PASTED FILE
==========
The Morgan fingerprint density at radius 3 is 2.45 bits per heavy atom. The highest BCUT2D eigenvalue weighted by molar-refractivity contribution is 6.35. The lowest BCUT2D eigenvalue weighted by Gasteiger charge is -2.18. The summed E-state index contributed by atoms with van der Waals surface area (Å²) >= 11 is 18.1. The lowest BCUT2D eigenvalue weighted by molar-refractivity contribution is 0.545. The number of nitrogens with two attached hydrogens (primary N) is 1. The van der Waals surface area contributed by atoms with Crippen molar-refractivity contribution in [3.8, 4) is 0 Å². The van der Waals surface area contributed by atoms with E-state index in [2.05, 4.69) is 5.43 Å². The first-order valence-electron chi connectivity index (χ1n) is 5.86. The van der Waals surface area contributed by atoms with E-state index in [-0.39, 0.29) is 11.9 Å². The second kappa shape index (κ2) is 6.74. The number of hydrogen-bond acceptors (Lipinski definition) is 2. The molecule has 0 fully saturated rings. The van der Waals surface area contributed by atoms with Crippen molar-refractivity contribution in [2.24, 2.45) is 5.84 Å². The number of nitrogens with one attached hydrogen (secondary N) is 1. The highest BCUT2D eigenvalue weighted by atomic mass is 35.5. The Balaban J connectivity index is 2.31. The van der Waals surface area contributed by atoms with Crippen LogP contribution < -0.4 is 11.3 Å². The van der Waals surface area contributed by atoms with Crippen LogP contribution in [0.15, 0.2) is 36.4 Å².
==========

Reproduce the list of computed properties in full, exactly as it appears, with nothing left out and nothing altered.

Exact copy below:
The Morgan fingerprint density at radius 3 is 2.45 bits per heavy atom. The highest BCUT2D eigenvalue weighted by molar-refractivity contribution is 6.35. The lowest BCUT2D eigenvalue weighted by Gasteiger charge is -2.18. The summed E-state index contributed by atoms with van der Waals surface area (Å²) >= 11 is 18.1. The lowest BCUT2D eigenvalue weighted by molar-refractivity contribution is 0.545. The number of nitrogens with two attached hydrogens (primary N) is 1. The van der Waals surface area contributed by atoms with Crippen molar-refractivity contribution in [3.8, 4) is 0 Å². The van der Waals surface area contributed by atoms with E-state index in [2.05, 4.69) is 5.43 Å². The first-order valence-electron chi connectivity index (χ1n) is 5.86. The van der Waals surface area contributed by atoms with E-state index in [-0.39, 0.29) is 11.9 Å². The second kappa shape index (κ2) is 6.74. The number of hydrogen-bond acceptors (Lipinski definition) is 2. The molecule has 0 fully saturated rings. The van der Waals surface area contributed by atoms with Crippen molar-refractivity contribution in [2.24, 2.45) is 5.84 Å². The number of nitrogens with one attached hydrogen (secondary N) is 1. The highest BCUT2D eigenvalue weighted by atomic mass is 35.5. The Balaban J connectivity index is 2.31. The van der Waals surface area contributed by atoms with Crippen LogP contribution < -0.4 is 11.3 Å². The van der Waals surface area contributed by atoms with Crippen LogP contribution in [0.15, 0.2) is 36.4 Å².